Police and community members discussed the state of crime in Lodi and ways residents could prevent becoming one of the growing population of property crime victims during Thursday’s town hall meeting at Carnegie Hall.
“The criminals in the city seem to be expanding,” said Lodi Mayor Alan Nakanishi.
Lodi Police Chief Mark Helms showed the roughly 40 people in attendance how some types of crime — like gang violence — are in decline, and addressed strategies to combat offenses in the future.
Helms also fielded questions from community members, some concerned about the rising number of convicted felons being released from jails and prisons and into communities.
California’s prison realignment has forced county jails to house significantly more inmates. Jails, as a result, are releasing more non-violent offenders.
Helms said that realignment can’t be entirely blamed for Lodi’s rise in property crime, but the police are arresting more people on parole for non-violent offenses.
“We have a fair amount of property crime in Lodi,” said Helms, who added property crime made 91 percent of offenses in 2012.
Lodi experienced 219 car thefts in 2011 and 337 thefts in 2012. That rate is expected to increase again this year, Helms added.
Community members spoke about their own experiences.
Lodi resident Cliff Lenzi said he has noticed a rise in suspicious activity in his neighborhood, especially drug-related activity.
“It seems like these incidences are occurring more and more frequently,” he said. “As a community watch member, how can we work together to get some of these people off the streets?”
Helms also addressed the growing number of people driving under the influence of drugs and alcohol.
“We have a DUI problem in Lodi,” Helms said.
While traffic collision rates are staying even, DUI-related crashes are increasing, said Helms, adding that drug use is sometimes difficult for officers to detect.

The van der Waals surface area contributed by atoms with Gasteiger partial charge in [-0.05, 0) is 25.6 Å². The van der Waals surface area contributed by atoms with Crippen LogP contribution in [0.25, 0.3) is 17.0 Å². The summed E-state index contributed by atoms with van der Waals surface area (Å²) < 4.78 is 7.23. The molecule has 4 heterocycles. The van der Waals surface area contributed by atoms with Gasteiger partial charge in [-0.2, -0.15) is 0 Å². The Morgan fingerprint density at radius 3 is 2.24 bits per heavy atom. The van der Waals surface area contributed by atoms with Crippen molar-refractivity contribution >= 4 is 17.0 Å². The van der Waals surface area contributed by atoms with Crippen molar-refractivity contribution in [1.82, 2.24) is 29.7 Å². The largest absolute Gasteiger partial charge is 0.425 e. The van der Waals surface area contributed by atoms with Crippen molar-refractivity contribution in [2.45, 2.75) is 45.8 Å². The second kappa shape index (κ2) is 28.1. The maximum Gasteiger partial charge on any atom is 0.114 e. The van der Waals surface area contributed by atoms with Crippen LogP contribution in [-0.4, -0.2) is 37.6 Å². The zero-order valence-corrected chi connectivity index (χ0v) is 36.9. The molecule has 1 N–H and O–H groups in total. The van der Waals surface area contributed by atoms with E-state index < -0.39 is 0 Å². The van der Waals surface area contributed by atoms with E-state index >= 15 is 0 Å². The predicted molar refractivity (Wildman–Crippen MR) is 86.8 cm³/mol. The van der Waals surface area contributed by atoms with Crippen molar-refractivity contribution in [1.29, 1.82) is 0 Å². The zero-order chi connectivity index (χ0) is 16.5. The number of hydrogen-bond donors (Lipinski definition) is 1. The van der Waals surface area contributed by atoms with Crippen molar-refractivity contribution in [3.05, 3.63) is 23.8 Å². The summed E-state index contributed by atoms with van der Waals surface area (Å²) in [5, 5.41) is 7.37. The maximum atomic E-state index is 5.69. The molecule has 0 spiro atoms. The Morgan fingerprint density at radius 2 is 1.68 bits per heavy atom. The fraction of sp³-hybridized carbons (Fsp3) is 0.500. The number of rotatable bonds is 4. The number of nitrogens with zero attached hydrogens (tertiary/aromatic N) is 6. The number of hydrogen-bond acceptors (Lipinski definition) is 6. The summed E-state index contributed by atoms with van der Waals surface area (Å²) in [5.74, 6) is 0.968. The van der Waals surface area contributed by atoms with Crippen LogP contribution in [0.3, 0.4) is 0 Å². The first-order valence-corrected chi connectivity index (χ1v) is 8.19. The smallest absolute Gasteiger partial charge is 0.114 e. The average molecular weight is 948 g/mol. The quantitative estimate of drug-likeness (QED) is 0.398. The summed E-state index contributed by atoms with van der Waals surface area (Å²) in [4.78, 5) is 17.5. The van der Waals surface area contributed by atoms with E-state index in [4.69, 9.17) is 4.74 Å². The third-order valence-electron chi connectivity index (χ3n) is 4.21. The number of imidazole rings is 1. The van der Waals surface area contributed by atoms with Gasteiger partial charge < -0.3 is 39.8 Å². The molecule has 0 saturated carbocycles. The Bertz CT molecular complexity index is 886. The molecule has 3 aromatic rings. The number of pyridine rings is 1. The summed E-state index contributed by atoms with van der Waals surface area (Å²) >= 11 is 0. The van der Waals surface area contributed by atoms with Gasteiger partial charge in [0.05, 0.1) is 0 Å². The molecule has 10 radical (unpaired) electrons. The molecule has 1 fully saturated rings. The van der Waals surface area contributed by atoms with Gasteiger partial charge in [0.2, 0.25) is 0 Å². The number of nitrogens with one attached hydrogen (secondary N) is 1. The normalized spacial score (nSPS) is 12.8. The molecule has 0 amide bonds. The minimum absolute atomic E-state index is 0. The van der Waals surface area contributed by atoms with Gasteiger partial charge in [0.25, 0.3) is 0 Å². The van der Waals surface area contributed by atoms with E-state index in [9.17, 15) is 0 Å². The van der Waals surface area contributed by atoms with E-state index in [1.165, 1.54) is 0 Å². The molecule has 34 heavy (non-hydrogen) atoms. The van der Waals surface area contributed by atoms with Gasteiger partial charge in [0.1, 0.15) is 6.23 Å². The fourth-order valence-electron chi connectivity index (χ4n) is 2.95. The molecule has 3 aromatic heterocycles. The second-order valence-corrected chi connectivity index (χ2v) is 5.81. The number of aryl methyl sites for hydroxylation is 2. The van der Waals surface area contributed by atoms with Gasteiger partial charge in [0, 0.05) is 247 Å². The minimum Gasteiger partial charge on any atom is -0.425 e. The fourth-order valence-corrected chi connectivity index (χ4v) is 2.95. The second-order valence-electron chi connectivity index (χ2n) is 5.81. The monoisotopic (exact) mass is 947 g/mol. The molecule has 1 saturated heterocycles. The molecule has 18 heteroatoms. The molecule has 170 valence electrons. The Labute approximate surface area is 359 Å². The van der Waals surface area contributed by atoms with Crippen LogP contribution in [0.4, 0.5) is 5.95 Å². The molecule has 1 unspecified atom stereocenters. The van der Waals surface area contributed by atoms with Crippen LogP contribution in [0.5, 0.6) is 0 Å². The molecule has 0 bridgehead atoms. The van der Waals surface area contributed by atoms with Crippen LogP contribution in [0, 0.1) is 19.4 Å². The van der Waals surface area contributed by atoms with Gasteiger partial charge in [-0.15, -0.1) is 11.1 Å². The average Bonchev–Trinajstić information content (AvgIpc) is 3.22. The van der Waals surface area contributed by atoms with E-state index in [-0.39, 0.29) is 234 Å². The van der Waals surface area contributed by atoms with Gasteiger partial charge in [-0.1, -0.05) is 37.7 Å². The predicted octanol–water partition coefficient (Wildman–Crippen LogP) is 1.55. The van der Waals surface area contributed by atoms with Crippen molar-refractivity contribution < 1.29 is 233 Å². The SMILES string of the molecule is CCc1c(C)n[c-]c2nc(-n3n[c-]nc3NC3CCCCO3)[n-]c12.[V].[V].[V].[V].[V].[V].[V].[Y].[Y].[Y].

“It’s becoming more of a problem and something that we’re going to have to focus on in the future,” Helms said.
But other types of crime are in decline, Helms said.
Lodi’s gang problem reached its peak in 2011. With four murders and more than 200 gang-related crimes that year, police looked for measures to suppress the issue.
“We had a lot of violence going on,” Helms said.
They sought out two gang reduction grants and aligned with agencies that reach out to children in gangs.
In attendance was a 13-year-old who the city’s youth outreach workers rescued from a Lodi gang.
The teen, in fact, approached the outreach workers and turned over his gang colors.
“It’s amazing how this community has come together to address the gang problems and youth violence,” Helms said.
Lodi experienced a 50 percent reduction in gang crimes in 2012 compared to 2011, and a 40 percent drop in gang arrests.
“We aren’t declaring victory, but we’re making really good progress,” Helms said.
Helms discussed issues that Lodi’s police department is expecting to address in the near future, including the growing number of wanted criminals moving from Stockton to Lodi in order to evade police.
But the meeting largely addressed crime prevention. Helms and city officials discussed programs like Neighborhood Watch as proactive measures that can reduce property crime.
Lodi police even gave away steering wheel locks.
And city officials reinforced that the city needs help from community members in order to prevent crime.
“Anything is possible when we work together for a common goal,” Councilwoman Joanne Mounce said.